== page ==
Next, step 55 involves the sputter deposition of the free layer 27 on the tunnel barrier layer 26. Finally, in step 56, a cap layer 28 is sputter deposited on the free layer 27 to complete the TMR stack of layers. Following step 56, the TMR stack 29 may be annealed in a vacuum oven at 200° C. to 280° C. with a 10000 Oe applied magnetic field for about 5 hours to set the pinned layer and free layer magnetization directions. One advantage of the present invention is that the tunnel barrier layer 26, free layer 27, and cap layer 28 have a higher uniformity (smoothness) than previously achieved by the inventors. Thus, the interlayer coupling field (Hin) value is decreased. Note that the Hin value is related to film roughness and should be as small as possible. Furthermore, the inventors have discovered that the TMR element formed by the process flow in FIG. 6 is more reproducible since normal variations in oxidation time (step 54) are less likely to change the properties of the TMR element produced after step 57 is completed.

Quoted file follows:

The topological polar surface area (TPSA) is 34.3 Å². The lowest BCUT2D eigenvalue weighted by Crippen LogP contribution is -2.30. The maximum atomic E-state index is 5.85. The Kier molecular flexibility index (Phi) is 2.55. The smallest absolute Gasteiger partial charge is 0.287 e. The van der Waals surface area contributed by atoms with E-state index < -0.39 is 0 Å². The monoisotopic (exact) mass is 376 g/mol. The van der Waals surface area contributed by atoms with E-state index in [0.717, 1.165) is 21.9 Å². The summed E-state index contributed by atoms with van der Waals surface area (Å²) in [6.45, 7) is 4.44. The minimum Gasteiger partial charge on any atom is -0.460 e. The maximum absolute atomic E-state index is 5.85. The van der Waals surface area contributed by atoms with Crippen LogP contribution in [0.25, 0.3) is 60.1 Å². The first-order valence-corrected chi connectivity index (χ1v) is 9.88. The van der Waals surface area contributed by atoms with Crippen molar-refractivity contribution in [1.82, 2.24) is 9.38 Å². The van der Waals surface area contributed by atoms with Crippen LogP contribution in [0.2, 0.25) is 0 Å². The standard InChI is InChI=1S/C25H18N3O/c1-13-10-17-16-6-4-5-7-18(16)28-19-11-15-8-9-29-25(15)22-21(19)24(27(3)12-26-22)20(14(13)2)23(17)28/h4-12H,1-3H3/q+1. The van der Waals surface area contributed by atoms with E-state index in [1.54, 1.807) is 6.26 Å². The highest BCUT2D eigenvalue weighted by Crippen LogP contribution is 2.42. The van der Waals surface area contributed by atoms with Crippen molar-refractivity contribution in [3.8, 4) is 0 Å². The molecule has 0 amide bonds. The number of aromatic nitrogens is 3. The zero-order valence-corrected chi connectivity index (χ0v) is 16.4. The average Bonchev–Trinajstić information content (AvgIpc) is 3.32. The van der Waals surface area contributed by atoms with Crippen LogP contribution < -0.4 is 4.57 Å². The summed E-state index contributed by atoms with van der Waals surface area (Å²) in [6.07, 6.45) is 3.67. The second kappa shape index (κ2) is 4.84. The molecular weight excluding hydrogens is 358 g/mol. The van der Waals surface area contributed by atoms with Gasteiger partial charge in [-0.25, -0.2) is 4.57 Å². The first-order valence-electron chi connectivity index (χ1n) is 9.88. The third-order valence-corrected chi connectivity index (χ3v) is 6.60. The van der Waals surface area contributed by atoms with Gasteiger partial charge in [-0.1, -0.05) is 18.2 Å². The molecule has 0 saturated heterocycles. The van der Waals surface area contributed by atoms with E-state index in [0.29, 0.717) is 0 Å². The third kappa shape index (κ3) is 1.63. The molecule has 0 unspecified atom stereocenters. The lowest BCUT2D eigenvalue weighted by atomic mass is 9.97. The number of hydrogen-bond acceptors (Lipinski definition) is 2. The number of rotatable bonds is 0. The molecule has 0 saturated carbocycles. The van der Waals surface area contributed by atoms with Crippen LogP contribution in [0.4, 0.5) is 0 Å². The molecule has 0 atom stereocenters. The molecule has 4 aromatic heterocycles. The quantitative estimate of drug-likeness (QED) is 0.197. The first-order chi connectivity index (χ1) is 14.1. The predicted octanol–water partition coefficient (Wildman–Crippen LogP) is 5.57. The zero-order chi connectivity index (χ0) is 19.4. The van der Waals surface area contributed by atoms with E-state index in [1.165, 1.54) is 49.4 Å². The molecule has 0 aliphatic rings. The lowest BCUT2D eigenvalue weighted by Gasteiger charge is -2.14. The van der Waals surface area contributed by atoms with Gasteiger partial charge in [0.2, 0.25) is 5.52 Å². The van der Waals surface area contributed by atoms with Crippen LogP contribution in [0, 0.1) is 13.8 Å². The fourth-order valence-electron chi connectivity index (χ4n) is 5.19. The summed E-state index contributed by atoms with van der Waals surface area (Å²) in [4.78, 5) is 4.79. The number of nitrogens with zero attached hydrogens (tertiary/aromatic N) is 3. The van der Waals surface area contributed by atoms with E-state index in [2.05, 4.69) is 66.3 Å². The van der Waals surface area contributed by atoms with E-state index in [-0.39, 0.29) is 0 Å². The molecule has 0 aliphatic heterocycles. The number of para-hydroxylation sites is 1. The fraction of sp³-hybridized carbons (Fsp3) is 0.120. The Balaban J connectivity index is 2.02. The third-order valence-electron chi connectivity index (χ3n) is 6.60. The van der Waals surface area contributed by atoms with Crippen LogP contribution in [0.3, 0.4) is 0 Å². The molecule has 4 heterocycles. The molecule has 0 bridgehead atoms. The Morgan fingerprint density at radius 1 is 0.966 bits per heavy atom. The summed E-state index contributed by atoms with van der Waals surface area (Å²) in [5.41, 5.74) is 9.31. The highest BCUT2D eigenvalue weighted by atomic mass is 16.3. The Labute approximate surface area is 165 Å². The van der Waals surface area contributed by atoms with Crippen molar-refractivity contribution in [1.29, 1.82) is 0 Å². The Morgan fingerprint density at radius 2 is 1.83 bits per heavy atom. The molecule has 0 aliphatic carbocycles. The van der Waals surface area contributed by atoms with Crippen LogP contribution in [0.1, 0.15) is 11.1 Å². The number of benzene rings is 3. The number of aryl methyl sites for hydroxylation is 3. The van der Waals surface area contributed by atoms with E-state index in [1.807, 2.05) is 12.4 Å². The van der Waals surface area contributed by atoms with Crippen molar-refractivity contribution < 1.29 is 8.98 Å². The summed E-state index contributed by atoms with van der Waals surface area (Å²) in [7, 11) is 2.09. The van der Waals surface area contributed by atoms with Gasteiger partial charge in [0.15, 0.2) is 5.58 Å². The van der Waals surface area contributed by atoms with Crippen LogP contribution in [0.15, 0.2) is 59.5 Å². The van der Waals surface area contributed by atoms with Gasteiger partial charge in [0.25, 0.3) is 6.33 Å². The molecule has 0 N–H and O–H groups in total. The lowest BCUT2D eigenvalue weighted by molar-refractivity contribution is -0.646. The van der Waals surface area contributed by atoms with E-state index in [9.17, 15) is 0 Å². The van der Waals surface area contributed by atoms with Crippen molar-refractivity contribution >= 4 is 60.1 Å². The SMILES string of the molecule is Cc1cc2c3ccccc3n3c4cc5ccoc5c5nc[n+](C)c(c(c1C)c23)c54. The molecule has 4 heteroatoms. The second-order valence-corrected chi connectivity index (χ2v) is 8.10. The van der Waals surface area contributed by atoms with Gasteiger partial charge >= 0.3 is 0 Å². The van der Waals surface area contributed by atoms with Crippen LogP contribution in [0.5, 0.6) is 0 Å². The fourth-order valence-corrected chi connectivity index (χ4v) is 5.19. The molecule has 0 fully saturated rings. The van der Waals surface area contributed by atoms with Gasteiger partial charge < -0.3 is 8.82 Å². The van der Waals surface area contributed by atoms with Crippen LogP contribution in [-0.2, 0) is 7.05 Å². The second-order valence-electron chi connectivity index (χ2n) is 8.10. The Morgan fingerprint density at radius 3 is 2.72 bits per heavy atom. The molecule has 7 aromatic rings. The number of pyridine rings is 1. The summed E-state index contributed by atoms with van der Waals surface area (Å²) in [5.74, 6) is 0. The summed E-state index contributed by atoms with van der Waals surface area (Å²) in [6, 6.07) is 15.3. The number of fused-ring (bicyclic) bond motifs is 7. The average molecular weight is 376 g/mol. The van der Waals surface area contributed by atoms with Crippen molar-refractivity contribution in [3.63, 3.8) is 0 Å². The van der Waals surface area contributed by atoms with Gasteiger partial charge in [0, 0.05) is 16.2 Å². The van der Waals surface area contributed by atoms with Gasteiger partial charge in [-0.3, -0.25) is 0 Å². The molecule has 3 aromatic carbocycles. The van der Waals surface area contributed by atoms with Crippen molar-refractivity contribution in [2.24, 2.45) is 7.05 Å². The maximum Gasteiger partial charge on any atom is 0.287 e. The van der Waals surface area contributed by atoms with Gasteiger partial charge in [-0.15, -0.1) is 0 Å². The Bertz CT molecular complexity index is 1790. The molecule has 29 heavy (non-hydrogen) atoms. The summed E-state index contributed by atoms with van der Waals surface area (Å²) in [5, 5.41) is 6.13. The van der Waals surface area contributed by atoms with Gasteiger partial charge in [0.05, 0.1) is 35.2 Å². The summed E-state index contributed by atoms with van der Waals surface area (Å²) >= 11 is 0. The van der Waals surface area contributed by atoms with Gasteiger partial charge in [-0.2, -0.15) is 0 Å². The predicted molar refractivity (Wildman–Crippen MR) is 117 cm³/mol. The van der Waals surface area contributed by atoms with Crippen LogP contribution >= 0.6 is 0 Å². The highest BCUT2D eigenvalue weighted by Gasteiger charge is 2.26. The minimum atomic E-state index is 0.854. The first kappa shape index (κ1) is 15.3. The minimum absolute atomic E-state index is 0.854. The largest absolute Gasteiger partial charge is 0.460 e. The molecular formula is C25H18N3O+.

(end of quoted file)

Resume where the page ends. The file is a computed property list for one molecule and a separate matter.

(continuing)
An experiment was conducted to demonstrate the improved performance achieved by implementing an OSL between a CoFeXBY/CoFeZ pinned layer and a tunnel barrier layer in a TMR element as described in the first embodiment. Table 1 shows the results of a seed/AFM/AP2/Ru/ CoFeXBY/CoFeZ/ OSL/AlOx/free/cap TMR configuration wherein the OSL layer was formed by treating the CoFeZ layer with oxygen plasma as in step 52 for varying times. The AlOx layer was formed by oxidizing a 5 Angstrom thick Al layer with a ROX process. In this study, the seed layer was a 50 Angstrom thick layer of NiCr, the AFM layer was a 150 Angstrom thick layer of MnPt, the outer pinned layer was a 20 Angstrom thick layer of CoFe, the Ru coupling layer was 7.5 Angstroms thick, the free layer was comprised of CoFe/NiFe with a thickness of 50 Angstroms, and the cap layer has a Ru configuration with a thickness of 20 Angstroms. The inner pinned layer was comprised of CoFeXBY (10 Angstroms thick) and CoFeZ (10 Angstroms thick) wherein x=8 atomic %, y=20 atomic %, and z=10 atomic %.